At another point, Patterson cautioned against justices deciding cases based on their opinion of a policy. The court generally should defer to the Legislature if a statute does not violate the state constitution, she said.

"I might, as a justice, look at a statute and think, 'I could do this in a different way.' . . . But as a justice, I think it would be incumbent on me to exercise restraint," she said.

Since his 2009 campaign, Christie has often ripped the seven-member court for overreaching in decisions that he says have driven up property taxes. He has been especially critical of the landmark Mount Laurel rulings that required that all towns provide low-income housing. The top court is expected to hear a major affordable-housing case this fall, in time for Patterson to participate if she is confirmed.

Christie also has criticized decisions in the long-running Abbott v. Burke case, which holds that poorer school districts must receive additional public funds to provide students a "thorough and efficient" education. Last week's education-aid ruling stemmed from an Abbott lawsuit that claimed that the governor's cuts in education aid in 2010 were unconstitutional.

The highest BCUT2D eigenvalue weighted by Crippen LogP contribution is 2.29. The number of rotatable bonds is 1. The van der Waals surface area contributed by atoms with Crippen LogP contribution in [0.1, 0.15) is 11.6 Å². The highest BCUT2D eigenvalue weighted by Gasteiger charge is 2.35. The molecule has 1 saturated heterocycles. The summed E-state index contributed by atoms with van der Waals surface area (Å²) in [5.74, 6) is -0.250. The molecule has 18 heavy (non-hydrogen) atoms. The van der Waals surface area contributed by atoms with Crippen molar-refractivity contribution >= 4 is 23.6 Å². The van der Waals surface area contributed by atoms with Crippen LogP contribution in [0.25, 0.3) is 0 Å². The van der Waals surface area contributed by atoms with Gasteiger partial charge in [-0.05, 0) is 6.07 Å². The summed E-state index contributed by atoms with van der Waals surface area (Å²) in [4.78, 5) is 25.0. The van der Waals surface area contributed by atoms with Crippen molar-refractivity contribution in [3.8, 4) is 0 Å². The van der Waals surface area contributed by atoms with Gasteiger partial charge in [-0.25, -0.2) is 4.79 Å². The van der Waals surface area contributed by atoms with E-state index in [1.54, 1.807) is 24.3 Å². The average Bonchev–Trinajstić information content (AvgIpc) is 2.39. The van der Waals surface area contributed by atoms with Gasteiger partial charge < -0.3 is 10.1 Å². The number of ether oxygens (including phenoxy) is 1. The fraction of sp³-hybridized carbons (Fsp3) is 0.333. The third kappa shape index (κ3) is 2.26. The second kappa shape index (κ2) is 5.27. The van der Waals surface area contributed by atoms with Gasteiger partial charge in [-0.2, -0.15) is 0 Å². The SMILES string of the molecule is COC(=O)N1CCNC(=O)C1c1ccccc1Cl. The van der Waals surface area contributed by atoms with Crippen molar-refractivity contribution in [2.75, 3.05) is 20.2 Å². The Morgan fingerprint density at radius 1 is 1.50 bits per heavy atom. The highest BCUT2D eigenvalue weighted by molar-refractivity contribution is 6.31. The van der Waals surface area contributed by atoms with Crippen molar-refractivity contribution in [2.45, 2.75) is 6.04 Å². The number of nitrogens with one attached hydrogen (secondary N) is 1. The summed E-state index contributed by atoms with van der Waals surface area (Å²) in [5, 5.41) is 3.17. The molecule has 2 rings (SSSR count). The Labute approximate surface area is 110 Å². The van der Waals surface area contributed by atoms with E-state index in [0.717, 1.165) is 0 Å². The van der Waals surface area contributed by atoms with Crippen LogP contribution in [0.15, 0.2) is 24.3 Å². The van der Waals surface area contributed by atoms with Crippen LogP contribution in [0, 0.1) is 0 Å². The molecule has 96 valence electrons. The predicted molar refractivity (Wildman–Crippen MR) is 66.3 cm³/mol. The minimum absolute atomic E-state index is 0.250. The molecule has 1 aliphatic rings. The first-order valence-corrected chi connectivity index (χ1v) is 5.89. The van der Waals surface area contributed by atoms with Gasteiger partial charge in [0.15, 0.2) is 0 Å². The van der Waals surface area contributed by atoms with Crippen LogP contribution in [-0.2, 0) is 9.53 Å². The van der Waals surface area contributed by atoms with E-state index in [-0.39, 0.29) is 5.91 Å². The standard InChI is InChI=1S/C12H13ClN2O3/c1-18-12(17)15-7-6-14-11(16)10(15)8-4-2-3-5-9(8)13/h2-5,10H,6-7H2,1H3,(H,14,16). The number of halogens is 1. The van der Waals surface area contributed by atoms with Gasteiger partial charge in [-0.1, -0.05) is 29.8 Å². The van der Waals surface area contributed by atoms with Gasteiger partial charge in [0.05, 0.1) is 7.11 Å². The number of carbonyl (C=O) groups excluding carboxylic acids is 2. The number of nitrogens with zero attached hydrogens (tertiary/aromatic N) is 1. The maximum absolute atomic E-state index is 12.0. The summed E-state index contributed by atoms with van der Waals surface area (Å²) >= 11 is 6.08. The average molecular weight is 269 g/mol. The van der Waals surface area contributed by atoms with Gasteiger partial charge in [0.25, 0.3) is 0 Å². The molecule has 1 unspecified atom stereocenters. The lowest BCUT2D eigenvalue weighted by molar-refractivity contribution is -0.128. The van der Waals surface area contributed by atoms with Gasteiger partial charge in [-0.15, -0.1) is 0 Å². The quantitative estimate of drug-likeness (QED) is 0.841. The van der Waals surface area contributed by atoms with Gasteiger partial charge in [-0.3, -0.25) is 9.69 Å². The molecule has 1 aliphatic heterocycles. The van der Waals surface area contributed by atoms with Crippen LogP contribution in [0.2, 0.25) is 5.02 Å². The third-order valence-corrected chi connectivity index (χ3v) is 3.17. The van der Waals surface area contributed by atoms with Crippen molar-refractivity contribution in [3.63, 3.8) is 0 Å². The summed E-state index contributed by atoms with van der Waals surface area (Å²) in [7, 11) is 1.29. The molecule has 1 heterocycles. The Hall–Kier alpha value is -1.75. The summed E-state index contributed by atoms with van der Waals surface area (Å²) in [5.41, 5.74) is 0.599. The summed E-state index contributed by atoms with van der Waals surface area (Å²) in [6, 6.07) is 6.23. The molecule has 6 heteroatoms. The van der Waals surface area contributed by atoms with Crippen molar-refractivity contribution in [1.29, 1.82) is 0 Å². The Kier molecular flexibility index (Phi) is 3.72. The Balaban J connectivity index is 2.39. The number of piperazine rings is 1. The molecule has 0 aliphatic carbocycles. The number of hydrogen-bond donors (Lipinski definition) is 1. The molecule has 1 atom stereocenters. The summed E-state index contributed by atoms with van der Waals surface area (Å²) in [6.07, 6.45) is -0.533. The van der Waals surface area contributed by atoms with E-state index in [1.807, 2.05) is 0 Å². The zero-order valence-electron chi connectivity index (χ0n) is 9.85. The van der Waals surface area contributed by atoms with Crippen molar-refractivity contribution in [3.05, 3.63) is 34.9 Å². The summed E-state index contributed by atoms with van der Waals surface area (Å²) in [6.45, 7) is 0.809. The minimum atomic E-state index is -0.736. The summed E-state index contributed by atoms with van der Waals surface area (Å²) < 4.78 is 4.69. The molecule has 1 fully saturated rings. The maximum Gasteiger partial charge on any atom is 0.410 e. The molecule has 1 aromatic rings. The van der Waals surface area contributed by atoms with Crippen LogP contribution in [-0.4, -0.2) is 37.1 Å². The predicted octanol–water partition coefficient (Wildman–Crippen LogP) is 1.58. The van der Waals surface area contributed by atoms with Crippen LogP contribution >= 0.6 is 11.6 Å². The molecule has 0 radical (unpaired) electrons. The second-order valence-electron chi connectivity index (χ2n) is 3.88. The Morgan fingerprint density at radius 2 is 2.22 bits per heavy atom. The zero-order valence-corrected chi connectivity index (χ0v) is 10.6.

As a partner at the Morristown, N.J., firm Riker, Danzig, Scherer, Hyland & Perretti, Patterson has represented major corporations, including those in the tobacco and pharmaceutical industries.

Earlier in the day, Ceasefire NJ, an organization that seeks to reduce gun violence, and the People's Organization for Progress, a Newark-based grassroots group, voiced opposition to Patterson's nomination. Her work defending gun manufacturers and other industries protected corporate giants against the interests of the community, they said.

In response to questioning from committee Chairman Nicholas Scutari (D., Union) on whether she could be neutral in cases with corporate defendants, Patterson said the role of an advocate speaking on behalf of a client is "entirely different than that of a judge," who must remain impartial and open-minded.

"I absolutely believe that I can be unbiased," she said.

After the hearing, Scutari said he felt good about Patterson's answers on her corporate background, but he said he still had concerns.

"We'll watch, and hopefully she'll be as evenhanded as she says she will be," he said.

Scutari said he expected Patterson to win broad support from the full Senate.

The lone vote against Patterson was cast by Sen. Raymond Lesniak (D., Union), who has said he objected to Christie's treatment of Wallace and has raised concerns that Patterson's confirmation would lead to an all-white Supreme Court bench.

In the agreement struck between Sweeney and Christie, Patterson would replace Justice Roberto A. Rivera-Soto, who is Hispanic. Rivera-Soto has said that he will not seek reappointment when his term ends in September.

The position occupied by Wallace, who is African American, will remain filled by a temporary appointee until March, when Wallace would have reached the mandatory retirement age of 70.

If confirmed, Patterson would give the court a female majority.